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I VERY SERIOUSLY think that these people are choosing to work in deplorable conditions for extremely minimal wages.<br><br><br><br>
In fact, I am a BIG supporter of sweatshops and cheap labor.<br><br><br><br>
These people basically have TWO choices:<br><br><br><br>
1) Work in deplorable conditions and get some money to feed your kids and yourself.<br><br><br><br>
2) Don't work at all and earn no money and see your kids starve or eat grass or even animal feces.<br><br><br><br>
I am NOT exaggerating. I know this from FIRST HAND EXPERIENCE. I have traveled through many slums in India and the conditions that these people live in are FAR MORE deplorable than the conditions in the factories and sweatshops themselves.<br><br><br><br>
It's really a Hobson's choice. If they had a third and better choice, they would have taken it a very long time ago. No one is forcing them to work in the sweatshops. It's nothing more than the economics of extreme poverty.<br><br><br><br>
Here is the paradox: the more sweatshop-made products you buy, the more jobs will be created for starving people.
 

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Discussion Starter #15
I am completely flabbergasted. Just...shocked.<br><br><br><br>
To give you a bit of context, I am a SOCIAL WORKER. My job consists of helping POOR people. Unless you've ever been destitute or have worked with them to the degree I have, I personally consider you unqualifed to make any assumptions (which is all they are) about the choices afforded to the impoverished.<br><br><br><br>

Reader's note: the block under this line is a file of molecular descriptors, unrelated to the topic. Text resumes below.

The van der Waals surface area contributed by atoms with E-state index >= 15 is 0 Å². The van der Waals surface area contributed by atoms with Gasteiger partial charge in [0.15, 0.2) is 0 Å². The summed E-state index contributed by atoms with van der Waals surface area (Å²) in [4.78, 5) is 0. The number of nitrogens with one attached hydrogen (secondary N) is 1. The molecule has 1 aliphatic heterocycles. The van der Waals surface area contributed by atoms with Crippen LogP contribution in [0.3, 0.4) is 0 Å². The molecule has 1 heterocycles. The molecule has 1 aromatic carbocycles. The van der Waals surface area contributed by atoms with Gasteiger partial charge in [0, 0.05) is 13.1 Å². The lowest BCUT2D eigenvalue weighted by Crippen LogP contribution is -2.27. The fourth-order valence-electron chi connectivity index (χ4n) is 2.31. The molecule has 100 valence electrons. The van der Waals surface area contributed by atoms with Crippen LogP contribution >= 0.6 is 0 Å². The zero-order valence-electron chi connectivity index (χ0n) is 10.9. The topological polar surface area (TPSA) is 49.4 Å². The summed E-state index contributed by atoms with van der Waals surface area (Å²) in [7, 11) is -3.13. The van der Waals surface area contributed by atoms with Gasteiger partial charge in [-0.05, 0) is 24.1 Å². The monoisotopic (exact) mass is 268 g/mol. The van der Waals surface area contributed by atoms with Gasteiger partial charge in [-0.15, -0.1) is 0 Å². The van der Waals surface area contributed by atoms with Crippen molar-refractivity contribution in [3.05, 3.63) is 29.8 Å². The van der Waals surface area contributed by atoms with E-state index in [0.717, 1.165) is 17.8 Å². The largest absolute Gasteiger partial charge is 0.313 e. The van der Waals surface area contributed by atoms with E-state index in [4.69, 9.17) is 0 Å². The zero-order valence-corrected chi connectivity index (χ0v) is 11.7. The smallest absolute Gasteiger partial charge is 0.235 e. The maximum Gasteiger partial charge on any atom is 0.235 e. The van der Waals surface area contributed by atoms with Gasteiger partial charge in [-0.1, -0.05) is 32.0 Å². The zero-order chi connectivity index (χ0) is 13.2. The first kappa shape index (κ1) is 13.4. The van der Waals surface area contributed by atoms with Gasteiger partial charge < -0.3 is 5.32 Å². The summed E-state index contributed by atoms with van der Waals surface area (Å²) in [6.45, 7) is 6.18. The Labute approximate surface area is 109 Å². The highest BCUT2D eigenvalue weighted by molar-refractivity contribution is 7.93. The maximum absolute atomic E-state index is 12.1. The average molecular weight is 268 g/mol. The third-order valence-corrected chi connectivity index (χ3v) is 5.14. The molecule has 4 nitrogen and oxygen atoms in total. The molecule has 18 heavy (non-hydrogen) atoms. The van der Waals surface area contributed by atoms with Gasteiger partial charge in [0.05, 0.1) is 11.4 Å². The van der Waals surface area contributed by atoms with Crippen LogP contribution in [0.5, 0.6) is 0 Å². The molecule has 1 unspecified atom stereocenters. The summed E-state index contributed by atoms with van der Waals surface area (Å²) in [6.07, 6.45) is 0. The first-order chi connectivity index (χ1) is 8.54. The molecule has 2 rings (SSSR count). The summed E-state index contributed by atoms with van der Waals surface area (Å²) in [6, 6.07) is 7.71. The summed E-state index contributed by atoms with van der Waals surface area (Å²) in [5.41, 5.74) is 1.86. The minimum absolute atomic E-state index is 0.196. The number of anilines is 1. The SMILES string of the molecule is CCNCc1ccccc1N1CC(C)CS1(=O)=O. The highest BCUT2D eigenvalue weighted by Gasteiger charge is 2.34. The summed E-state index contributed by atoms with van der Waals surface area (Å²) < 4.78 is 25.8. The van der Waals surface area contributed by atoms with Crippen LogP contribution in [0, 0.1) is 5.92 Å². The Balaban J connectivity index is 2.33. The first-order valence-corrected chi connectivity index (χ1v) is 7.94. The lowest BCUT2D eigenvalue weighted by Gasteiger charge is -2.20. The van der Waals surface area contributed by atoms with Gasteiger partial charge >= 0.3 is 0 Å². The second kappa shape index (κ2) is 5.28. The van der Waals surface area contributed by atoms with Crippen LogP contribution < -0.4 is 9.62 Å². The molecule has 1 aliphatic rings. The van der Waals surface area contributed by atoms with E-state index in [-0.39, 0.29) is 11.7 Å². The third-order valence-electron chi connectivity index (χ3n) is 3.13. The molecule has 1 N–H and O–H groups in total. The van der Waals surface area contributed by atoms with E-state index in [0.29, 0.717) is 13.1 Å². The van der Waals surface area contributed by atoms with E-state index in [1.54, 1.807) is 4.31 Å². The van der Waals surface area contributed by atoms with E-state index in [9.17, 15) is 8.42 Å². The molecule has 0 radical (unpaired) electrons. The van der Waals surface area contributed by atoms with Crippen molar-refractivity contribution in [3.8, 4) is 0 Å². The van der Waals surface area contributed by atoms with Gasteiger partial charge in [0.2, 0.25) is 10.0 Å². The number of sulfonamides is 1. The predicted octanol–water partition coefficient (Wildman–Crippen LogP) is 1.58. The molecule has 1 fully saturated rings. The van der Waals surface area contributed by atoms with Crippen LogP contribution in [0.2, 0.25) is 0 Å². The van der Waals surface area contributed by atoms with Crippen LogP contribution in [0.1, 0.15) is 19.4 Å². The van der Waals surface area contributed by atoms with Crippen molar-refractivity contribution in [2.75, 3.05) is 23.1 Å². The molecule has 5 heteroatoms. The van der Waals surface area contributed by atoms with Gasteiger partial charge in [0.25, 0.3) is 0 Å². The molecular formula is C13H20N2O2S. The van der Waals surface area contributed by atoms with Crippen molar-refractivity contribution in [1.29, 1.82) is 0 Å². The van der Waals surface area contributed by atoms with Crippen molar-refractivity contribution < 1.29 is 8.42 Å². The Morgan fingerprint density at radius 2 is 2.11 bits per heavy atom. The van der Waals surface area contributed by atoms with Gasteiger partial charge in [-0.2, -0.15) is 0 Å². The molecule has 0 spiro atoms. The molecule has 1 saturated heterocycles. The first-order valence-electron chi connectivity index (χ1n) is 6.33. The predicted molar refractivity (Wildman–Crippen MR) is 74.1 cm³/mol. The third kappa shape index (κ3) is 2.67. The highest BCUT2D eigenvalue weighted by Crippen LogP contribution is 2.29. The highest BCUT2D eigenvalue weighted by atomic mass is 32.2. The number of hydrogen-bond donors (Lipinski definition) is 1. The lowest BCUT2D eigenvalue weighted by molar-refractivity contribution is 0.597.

Yes, humans are autonomous creatures with the ability to reason and make their own choices. Absolutely. I don't disagree with the notion that folks are to be held accountable for the decisions, good and bad, that they make. HOWEVER, you've got to understand that some people don't know any differently. I think about my clients and the populations with which I work, and I see people who've always lived in deplorable conditions. While some seem comfortable with that, many are not--they simply know no other way to live. They don't understand or even believe that other opportunities exist for them. This is the way their grandparents and parents lived. This is the way their neighbors live. Those ****ty lifestyle conditions are continually reinforced by their surroundings. It takes TONS of education and a constant supply of support to help people elevate themselves from those sorts of conditions. <b>You can't blame someone for making poor choices if they've never been educated about the true breadth of choices available.</b>
 

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As the global economy expands and the areas of exceptionally cheap labor are utilized, you will see an upward trend in wage rates and working conditions. Similar to the process that led to better working conditions in the US, with the south lagging somewhat behind the north.<br><br>
Over time, workers will organize and create better opportunities for themselves.<br><br><br><br>
The exceptions will be in countries with less political freedom. (China - I'm looking at you....)
 

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<div class="quote-container"><span>Quote:</span>
<div class="quote-block"><i>Originally posted by FemmeDemonica</i><br><br><b>They don't understand or even believe that other opportunities exist for them. This is the way their grandparents and parents lived. This is the way their neighbors live. Those ****ty lifestyle conditions are continually reinforced by their surroundings. It takes TONS of education and a constant supply of support to help people elevate themselves from those sorts of conditions. You can't blame someone for making poor choices if they've never been educated about the true breadth of choices available.</b></div>